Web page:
Since the Madrid final and the revival of the Fedal rivalry after a full year, I think it is worth while to take a look at the rivalry once more, to see what has changed if anything. Above you will find a blog post by Robbie Koenig, one of the tennis commentators and my fellow countryman. I’m not a Koenig fan, but I do happen to think the above blog post is pretty accurate. He is making the point that Federer does not take advantage of his break point opportunities when playing against Nadal, which is a very valid point. The Federer we saw in the first set against Nadal in Madrid is the one that used to be scared of Nadal. The Federer that did not put away Nadal when he had the chances to do so. When a player continually wastes break points, it only points to one thing – fear. If you followed my blog you would know I made the point before that Federer is a more mature player since his slump in 2008.
It taught Federer humility and to be more fearless. I can’t agree with Koenig that Nadal was exhausted when Roger beat him on clay. By that logic Nadal must have been exhausted at the Australian Open in 2009 when he had that marathon five setter against Verdasco as well. Yet he still came back to beat Roger in another five set marathon. Sure Nadal had a tough three set match against Djokovic the day before in Madrid, but the Australian Open is best of five sets and two weeks long. My opinion is that Federer simply hasn’t reached peaked form yet, and that only really clicked with me after a comment by one of my readers. I mean he came from a confidence crushing loss to Albert Montanes the week before, whereas the year before he came off a semi-final at a Masters Series event in Rome.
Quite a big difference I’d say. In 2009 he lost only one set in Madrid, whereas last year he lost four. And the way he came out against Nadal in the final last year was very different from this year. He came out in the final on Sunday looking very unsure of himself. Only in the second set did he start playing the game that saw him beat Nadal last year, and by then it was too late. It wasn’t gonna be his day. So for Koenig to say that Federer only beat Nadal on clay because Nadal was tired is not completely accurate I think. We saw how close the match stats was in Sunday’s final, and I’m sure if Roger had been fully confident he would have won again. But he wasn’t. Unlike last year, Madrid was still a tournament where Roger was playing himself into form. Losing sets to guys like Gulbis and Ferrer was testament to that.
But none of this matters. Last year Federer needed to win Madrid desperately before the French Open because he was in such a deep slump. This year it is not that crucial. He won the Australian Open and knows the game is there. It’s just a question of finding it again, which is what he did in Madrid. So getting back to the title of my post: Is Federer still scared of Nadal? We all know that he has been in the past. To deny that fact is to be in denial. But like I said I had a feeling that fear left him last year when he came out of the slump of 2008-2009. The emphatic way in which he beat Nadal in Madrid last year showed me that he had lost his fear of Nadal. I think it would be wrong to say that he is now fearing Nadal again just because he lost to him in an event where he was still playing himself into form. The real test will come if and when they meet in the French Open final again this year.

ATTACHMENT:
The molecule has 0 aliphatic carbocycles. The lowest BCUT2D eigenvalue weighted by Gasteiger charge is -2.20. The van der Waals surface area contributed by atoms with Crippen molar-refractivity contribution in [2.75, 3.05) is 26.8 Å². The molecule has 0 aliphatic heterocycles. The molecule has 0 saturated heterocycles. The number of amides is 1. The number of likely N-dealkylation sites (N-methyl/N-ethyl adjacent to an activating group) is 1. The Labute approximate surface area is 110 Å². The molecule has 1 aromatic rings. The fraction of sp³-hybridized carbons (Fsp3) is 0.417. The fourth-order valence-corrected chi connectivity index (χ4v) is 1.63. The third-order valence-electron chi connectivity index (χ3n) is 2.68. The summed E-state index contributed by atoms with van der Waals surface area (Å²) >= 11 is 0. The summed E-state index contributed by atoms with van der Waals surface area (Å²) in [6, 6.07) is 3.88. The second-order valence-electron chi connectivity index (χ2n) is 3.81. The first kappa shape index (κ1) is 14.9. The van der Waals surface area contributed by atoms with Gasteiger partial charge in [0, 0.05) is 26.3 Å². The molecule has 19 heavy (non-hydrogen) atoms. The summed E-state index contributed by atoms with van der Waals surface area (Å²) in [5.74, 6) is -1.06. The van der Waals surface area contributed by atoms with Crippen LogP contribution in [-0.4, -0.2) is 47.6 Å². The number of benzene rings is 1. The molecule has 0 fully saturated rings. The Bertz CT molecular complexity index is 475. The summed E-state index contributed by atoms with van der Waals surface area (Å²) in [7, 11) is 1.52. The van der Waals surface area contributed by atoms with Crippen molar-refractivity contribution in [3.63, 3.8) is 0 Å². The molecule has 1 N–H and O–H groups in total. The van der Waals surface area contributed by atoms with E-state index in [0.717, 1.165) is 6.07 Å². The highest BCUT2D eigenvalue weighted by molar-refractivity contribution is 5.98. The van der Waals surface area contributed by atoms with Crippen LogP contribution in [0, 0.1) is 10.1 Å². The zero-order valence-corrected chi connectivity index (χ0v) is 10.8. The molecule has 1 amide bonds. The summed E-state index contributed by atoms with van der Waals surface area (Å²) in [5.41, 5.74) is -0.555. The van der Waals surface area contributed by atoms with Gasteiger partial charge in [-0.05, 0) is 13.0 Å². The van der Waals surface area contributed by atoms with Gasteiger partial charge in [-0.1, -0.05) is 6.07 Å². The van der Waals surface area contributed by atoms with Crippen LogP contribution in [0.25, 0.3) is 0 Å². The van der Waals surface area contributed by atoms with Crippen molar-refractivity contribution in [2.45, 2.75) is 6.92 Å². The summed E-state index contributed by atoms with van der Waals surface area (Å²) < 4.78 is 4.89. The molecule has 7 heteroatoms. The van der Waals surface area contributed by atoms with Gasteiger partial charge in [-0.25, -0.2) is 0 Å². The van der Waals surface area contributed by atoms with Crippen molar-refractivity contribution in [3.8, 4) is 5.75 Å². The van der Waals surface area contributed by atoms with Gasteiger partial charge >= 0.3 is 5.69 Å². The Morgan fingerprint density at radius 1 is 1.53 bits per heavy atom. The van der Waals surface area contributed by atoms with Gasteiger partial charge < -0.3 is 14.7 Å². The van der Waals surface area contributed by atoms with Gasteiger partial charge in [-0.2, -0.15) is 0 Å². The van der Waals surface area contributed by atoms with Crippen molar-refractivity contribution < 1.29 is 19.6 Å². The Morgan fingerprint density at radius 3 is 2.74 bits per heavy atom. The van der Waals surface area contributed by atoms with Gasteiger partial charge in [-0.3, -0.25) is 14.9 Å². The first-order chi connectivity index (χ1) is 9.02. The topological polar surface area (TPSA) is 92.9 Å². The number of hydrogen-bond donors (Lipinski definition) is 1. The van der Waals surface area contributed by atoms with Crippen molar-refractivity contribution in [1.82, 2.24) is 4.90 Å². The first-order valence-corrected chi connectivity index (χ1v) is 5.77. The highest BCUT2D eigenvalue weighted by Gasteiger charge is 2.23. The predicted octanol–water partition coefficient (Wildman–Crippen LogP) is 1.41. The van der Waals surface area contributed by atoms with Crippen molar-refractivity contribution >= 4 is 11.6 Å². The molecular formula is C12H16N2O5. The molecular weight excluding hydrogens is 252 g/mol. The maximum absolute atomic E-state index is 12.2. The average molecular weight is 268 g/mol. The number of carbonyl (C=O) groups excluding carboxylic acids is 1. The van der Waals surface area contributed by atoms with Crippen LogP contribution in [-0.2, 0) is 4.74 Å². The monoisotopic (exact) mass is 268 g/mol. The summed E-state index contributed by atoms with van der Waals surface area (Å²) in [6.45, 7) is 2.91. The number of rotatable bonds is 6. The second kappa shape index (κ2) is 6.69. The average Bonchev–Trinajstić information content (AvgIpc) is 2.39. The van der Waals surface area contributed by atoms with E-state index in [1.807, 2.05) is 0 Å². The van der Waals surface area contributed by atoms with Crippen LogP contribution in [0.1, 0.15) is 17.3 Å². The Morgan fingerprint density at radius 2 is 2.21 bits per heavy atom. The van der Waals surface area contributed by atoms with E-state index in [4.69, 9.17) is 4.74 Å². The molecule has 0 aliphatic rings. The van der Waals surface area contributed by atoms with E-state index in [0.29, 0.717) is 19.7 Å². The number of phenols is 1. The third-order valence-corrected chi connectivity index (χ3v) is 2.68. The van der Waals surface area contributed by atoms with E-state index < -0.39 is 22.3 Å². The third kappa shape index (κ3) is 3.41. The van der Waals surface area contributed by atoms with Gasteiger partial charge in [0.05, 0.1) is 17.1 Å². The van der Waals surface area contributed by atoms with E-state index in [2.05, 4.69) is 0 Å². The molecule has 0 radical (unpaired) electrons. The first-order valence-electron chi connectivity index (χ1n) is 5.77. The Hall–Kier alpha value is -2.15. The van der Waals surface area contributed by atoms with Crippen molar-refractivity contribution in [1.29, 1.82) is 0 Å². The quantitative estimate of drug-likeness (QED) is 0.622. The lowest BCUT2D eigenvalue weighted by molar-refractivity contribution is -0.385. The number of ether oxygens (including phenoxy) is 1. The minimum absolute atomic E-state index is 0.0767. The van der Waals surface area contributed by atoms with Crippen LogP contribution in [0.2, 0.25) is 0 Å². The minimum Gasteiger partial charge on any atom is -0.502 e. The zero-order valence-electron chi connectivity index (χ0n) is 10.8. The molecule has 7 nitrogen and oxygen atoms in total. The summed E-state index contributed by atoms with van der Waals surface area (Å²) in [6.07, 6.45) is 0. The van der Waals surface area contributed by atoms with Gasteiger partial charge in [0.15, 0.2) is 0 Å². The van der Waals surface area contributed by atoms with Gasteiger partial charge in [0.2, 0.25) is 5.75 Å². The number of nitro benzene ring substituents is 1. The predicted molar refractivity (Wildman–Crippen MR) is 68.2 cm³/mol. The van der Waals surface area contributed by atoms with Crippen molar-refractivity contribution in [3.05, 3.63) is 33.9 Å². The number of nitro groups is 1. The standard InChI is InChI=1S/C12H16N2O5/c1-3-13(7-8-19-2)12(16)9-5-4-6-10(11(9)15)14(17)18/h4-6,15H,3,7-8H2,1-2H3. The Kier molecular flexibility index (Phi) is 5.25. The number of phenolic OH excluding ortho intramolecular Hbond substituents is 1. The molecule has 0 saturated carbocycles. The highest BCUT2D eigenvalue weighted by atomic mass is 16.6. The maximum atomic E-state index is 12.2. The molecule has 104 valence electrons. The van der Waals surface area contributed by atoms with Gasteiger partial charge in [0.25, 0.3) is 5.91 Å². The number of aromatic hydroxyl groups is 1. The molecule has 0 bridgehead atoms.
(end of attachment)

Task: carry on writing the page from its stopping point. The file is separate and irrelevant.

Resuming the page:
Roger has played himself very nicely into form heading into Paris now, and there will be no excuses if and when he faces Nadal in the final again. I’m speaking hypothetically now, but as a fan I would be deeply disappointed if Roger goes ahead and doesn’t do something drastically different from what he did before when facing Nadal at the French Open. After all, he has won the title now and have nothing to lose really. If the Fedal final is to happen again, which you would think is a very good possibility, I want to see Roger coming out really taking it to Nadal from the start. He can’t allow Nadal to exploit his backhand the way he allowed it in the first set on Sunday, that is for sure. He either needs to step into the backhand and rip it, or he must be at the net. He needs to take risks, which is the only prayer he has against Nadal in Paris.
That doesn’t guarantee him victory of course, but at least gives him a chance. Robbie Koenig says this too. Roger must pull the trigger when he faces Nadal. When there is a break point he must take a chance. There is simply no other option if a favorable outcome is to be achieved. What Roger did in the first set when he had all those break points is the peRFect example of what he should not do. Putting the ball back in play and hoping for Nadal to make the error is suicide. I think you get the idea. Having said all of this, I feel positive for Roger’s chances in Paris. I think he has timed his preparation for Roland Garros peRFectly once more. I expect him to play his best tennis in the French capitol. And if there was ever a chance for him to beat Nadal in Paris, this must surely be it. He knows what to do against Nadal on clay now. It’s now just a question of going out there and doing it.
A win over Nadal in Paris would be the ultimate achievement for Roger almost, and would silence a whole host of critics once more. It would also mean that Roger has a chance of completing the calender slam. I had a bit of a bleak outlook after Sunday, but I am looking forward to the French Open once more..
May the Fedforce be with you.
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